(Reuters) - Uber Technologies Inc [UBER.UL] said the head of its self-driving vehicles unit, Anthony Levandowski, will step aside from his role for the remainder of the company's litigation with Waymo, the self-driving car division of Alphabet Inc (GOOGL.O).
Levandowski, a former Waymo executive and the central witness in the legal case, will remain with the ride-hailing service, but will be recused from all work related to the LiDAR self-driving technology.
Uber named Eric Meyhofer, the engineering lead of the its self-driving vehicles unit, as Levandowski's replacement for the duration of the Waymo litigation.
Waymo sued Uber in February, alleging theft of confidential information on LiDAR, a technology that allows cars to "see" their environment.
Waymo said Levandowski stole 14,000 of its computer files on autonomous technology before joining Uber.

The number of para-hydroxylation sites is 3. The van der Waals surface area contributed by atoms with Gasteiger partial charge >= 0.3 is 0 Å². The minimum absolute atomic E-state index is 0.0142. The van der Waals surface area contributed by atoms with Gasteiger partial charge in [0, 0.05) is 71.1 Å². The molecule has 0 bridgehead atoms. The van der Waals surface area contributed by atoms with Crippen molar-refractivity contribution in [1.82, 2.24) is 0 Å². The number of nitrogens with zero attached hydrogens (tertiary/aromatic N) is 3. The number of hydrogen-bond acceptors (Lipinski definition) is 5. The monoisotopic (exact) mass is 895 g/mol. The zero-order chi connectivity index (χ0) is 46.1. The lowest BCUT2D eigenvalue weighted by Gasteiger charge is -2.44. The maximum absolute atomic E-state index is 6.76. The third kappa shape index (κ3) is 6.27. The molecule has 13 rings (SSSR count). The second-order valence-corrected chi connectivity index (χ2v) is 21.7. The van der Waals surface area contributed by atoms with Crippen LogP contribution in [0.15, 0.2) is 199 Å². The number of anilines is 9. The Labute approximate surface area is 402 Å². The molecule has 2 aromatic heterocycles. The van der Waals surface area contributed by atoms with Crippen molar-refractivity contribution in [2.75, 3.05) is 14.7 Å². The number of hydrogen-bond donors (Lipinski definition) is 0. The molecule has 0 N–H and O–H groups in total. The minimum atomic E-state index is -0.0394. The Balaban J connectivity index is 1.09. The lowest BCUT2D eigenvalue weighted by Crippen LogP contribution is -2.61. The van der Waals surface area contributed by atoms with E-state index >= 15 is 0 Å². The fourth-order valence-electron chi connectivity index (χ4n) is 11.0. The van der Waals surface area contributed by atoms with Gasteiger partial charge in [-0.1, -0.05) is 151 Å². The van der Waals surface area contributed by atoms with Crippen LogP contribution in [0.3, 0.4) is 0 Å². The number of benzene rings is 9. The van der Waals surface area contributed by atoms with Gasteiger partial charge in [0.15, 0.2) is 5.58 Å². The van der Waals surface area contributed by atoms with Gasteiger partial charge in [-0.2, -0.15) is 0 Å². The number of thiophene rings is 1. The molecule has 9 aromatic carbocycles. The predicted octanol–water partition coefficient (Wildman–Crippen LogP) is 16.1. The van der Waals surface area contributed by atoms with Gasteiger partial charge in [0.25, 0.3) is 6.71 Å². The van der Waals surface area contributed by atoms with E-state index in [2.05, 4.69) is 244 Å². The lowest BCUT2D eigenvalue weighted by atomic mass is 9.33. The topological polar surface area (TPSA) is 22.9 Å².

Uber has said its technology was "fundamentally different" from Waymo's and that the files never ended up on its servers.
A federal judge is set to rule as early as next month on whether to grant Waymo's request for a preliminary injunction to prevent Uber from using the disputed documents.
Levandowski has sought his Fifth Amendment right against self-incrimination and will not testify, over concerns about the possibility of a criminal case being filed.
Business Insider first reported the news of Levandowski stepping aside.
Uber, valued at about $68 billion, has been rocked by a number of setbacks lately, including accusations of sexual harassment from a former female employee and a video showing Chief Executive Travis Kalanick harshly berating an Uber driver.
(Reporting by Gayathree Ganesan and Sangameswaran S in Bengaluru; Editing by Sai Sachin Ravikumar)